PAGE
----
Now that February has ended and Black History Month has officially come to a close do we now relinquish our visibility as a people? Do we now go back to subjecting ourselves to the darkness mainstream media cast upon our perception of self, or do we continue to walk in the light? I like the way that Ralph Ellison’s Invisible Man loves light, desires light, needs light. Light confirms my reality and gives birth to my form (Invisible Man, pp. 6). Yet unlike the invisible man we do not have to tragically accept our invisibility. We do not have to surround ourselves with artificial light in our “warm holes” for comfort. We can take it upon ourselves to define and project our own image so bright that it cannot be denied.
When I look at the murals of Bronzeville I see a community of artist whose work illuminates those who were made invisible. Each work is an attempt to proudly exhibit that Black humanity does exist and it is worth seeing. Each mural contributes to the effort of reclaiming and reconstructing the Black aesthetic in America. Each mural creates a new aesthetic that is no longer fodder for the oppressive dominant culture but now works in the interest of Black people. I’m always struck by the luscious use of color and allegory in these murals that weaves together the collective Black experience in America.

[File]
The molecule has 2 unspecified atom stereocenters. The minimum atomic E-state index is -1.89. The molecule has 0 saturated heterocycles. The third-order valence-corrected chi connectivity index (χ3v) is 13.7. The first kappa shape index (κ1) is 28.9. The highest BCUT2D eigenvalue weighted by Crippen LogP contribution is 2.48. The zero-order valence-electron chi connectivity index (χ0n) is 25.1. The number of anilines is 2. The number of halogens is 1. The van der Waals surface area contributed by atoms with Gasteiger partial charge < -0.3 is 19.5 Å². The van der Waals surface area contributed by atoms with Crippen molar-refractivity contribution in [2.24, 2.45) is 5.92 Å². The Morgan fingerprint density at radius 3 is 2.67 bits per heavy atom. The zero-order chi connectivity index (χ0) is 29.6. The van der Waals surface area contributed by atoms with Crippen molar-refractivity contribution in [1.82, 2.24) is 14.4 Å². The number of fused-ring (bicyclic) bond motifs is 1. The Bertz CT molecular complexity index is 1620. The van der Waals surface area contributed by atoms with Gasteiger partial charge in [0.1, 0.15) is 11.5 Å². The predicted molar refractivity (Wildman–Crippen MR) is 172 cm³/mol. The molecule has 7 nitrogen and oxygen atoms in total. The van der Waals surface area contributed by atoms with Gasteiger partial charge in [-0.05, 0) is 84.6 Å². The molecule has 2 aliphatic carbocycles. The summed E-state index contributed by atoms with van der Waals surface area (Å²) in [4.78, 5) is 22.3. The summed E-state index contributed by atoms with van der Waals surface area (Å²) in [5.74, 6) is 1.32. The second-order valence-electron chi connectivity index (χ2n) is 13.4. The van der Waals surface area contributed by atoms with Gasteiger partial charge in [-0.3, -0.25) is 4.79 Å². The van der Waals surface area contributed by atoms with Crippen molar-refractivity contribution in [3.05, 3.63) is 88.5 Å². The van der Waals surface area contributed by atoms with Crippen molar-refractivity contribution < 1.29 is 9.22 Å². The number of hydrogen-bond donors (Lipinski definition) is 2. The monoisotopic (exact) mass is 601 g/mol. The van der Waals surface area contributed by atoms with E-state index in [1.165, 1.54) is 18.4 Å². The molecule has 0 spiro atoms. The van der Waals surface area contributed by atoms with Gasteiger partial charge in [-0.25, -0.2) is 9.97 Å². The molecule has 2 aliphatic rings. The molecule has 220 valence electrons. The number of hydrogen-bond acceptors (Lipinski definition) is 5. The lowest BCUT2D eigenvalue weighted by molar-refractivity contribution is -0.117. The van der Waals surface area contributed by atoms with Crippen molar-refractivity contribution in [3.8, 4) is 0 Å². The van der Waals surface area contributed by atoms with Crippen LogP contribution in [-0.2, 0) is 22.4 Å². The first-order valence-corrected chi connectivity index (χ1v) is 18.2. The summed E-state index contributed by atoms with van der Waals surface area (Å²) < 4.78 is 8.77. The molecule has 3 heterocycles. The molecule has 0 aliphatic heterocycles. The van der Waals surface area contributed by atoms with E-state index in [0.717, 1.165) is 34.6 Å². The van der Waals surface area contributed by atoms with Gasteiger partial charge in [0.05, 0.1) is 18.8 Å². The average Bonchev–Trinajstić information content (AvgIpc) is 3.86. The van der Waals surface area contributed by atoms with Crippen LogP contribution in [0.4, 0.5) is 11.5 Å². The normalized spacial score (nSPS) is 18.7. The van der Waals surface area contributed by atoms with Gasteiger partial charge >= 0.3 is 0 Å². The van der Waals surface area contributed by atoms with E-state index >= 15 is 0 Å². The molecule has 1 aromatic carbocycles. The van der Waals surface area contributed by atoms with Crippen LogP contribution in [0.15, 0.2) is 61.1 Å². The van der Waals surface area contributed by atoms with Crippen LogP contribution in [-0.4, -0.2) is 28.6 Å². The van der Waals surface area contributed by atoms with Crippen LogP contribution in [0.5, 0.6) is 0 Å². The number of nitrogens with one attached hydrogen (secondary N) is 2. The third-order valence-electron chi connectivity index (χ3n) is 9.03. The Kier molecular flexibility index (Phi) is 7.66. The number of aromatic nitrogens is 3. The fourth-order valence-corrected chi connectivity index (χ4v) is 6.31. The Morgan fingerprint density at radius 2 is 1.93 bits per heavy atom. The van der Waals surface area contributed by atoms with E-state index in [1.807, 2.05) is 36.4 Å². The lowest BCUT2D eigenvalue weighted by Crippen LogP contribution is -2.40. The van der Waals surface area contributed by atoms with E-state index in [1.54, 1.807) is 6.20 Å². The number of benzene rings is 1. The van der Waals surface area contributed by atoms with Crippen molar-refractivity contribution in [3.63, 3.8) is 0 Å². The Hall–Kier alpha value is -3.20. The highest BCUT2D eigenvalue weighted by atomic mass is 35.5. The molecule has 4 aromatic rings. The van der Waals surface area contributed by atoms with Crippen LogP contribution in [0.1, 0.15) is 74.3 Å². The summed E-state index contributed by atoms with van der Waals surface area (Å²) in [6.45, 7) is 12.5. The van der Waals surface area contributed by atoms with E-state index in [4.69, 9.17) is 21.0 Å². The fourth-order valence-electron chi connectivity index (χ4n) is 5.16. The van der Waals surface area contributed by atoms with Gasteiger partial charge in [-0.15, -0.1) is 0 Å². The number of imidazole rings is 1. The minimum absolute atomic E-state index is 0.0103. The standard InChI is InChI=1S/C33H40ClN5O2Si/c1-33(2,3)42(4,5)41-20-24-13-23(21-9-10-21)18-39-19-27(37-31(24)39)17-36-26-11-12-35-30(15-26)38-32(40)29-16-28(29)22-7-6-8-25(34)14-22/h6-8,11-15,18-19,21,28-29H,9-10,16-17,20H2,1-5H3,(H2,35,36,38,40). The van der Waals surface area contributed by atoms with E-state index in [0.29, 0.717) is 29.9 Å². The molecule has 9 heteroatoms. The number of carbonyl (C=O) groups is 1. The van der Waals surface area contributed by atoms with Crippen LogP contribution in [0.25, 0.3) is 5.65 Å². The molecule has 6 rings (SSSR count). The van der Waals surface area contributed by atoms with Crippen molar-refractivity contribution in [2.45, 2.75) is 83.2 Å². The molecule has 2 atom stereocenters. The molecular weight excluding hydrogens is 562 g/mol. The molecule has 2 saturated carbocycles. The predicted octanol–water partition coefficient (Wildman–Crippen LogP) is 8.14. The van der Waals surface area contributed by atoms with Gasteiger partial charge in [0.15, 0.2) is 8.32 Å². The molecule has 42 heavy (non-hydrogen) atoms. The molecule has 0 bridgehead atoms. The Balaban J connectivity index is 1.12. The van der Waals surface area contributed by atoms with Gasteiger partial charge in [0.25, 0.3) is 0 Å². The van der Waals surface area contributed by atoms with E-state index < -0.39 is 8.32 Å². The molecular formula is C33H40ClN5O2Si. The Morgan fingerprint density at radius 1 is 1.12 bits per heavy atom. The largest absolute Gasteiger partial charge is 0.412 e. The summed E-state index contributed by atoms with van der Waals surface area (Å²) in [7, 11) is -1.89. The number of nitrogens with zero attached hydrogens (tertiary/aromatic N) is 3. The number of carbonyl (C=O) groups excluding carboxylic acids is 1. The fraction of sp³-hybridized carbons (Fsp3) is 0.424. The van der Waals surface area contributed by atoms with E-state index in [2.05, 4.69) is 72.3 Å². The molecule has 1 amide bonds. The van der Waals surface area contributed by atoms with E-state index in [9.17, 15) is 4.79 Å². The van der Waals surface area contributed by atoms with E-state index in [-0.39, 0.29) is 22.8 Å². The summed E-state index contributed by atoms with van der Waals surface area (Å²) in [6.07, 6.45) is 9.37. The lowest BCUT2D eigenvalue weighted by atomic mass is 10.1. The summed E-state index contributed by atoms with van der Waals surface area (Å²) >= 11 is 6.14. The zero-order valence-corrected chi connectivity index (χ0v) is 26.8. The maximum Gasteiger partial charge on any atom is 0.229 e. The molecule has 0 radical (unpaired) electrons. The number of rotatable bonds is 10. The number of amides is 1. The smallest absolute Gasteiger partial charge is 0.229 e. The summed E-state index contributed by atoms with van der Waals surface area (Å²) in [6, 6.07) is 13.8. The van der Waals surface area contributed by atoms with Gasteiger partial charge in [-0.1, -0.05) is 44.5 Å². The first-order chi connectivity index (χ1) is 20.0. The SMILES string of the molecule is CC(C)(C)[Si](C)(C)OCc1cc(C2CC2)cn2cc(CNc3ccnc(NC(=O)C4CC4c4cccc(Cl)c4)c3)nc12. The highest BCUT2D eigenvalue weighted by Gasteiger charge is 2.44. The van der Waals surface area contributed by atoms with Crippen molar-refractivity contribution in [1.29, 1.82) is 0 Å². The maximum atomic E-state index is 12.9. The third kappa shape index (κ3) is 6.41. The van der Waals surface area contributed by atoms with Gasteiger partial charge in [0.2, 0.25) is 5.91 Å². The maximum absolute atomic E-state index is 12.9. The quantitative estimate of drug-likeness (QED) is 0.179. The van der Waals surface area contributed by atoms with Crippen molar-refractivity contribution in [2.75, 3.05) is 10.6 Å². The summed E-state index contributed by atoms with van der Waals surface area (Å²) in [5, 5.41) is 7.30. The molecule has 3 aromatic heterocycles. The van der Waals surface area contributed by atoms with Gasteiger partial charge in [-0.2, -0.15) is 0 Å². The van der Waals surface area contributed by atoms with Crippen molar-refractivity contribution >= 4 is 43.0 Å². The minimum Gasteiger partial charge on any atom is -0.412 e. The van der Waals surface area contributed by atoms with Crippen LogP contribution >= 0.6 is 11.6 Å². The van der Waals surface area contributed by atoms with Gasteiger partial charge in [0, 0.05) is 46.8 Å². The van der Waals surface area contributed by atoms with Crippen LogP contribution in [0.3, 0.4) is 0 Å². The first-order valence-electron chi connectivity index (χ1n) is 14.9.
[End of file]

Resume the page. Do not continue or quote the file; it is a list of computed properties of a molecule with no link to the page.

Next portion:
The murals of Bronzeville are not only a representation of a collective experience but also of a collective effort. Time to Unite (41st & Drexel) and the mural on the walls of the Carruther’s Center for Inner City (CCICS on Oakwood & Cottage Grove) are examples of this collective effort. Although there are specific artist credited for these works of art, the community came together to make these murals possible. In fact on the mural of CCICS if you look closely you will see the face of a Bronzeville native, our very own Dr. Zada Johnson. The murals of Bronzeville illuminate the faces, soul, and experience of the people who inspire it.